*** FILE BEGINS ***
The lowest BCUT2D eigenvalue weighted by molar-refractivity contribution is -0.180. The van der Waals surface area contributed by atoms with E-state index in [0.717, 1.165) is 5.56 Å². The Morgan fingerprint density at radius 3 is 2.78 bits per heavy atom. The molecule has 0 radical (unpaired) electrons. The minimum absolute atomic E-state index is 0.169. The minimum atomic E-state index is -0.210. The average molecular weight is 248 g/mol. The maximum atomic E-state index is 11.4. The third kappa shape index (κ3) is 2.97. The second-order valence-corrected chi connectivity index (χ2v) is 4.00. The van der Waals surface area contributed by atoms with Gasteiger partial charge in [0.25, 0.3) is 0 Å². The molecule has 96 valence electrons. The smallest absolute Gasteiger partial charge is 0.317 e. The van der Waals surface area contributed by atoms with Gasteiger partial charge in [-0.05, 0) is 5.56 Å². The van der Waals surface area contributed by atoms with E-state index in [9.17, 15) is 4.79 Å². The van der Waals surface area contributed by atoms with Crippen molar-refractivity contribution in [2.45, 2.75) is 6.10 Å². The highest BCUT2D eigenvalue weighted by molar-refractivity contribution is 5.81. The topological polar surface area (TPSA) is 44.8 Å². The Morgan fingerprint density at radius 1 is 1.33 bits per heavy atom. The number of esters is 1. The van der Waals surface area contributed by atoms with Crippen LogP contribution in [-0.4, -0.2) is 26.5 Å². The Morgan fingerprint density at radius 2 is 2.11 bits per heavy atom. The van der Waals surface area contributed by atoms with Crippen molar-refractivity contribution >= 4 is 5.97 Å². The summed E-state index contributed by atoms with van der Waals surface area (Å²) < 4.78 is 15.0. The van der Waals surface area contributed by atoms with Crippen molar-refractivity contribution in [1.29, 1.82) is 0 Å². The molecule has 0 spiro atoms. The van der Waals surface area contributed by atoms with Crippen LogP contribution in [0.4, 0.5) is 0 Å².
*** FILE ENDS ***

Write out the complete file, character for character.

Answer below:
The lowest BCUT2D eigenvalue weighted by molar-refractivity contribution is -0.180. The van der Waals surface area contributed by atoms with E-state index in [0.717, 1.165) is 5.56 Å². The Morgan fingerprint density at radius 3 is 2.78 bits per heavy atom. The molecule has 0 radical (unpaired) electrons. The minimum absolute atomic E-state index is 0.169. The minimum atomic E-state index is -0.210. The average molecular weight is 248 g/mol. The maximum atomic E-state index is 11.4. The third kappa shape index (κ3) is 2.97. The second-order valence-corrected chi connectivity index (χ2v) is 4.00. The van der Waals surface area contributed by atoms with Gasteiger partial charge in [0.25, 0.3) is 0 Å². The molecule has 96 valence electrons. The smallest absolute Gasteiger partial charge is 0.317 e. The van der Waals surface area contributed by atoms with Gasteiger partial charge in [-0.05, 0) is 5.56 Å². The van der Waals surface area contributed by atoms with E-state index in [9.17, 15) is 4.79 Å². The van der Waals surface area contributed by atoms with Crippen molar-refractivity contribution in [2.45, 2.75) is 6.10 Å². The highest BCUT2D eigenvalue weighted by molar-refractivity contribution is 5.81. The topological polar surface area (TPSA) is 44.8 Å². The Morgan fingerprint density at radius 1 is 1.33 bits per heavy atom. The number of esters is 1. The van der Waals surface area contributed by atoms with Crippen LogP contribution in [-0.4, -0.2) is 26.5 Å². The Morgan fingerprint density at radius 2 is 2.11 bits per heavy atom. The van der Waals surface area contributed by atoms with Crippen molar-refractivity contribution >= 4 is 5.97 Å². The summed E-state index contributed by atoms with van der Waals surface area (Å²) < 4.78 is 15.0. The van der Waals surface area contributed by atoms with Crippen molar-refractivity contribution in [1.29, 1.82) is 0 Å². The molecule has 0 spiro atoms. The van der Waals surface area contributed by atoms with Crippen LogP contribution in [0.4, 0.5) is 0 Å².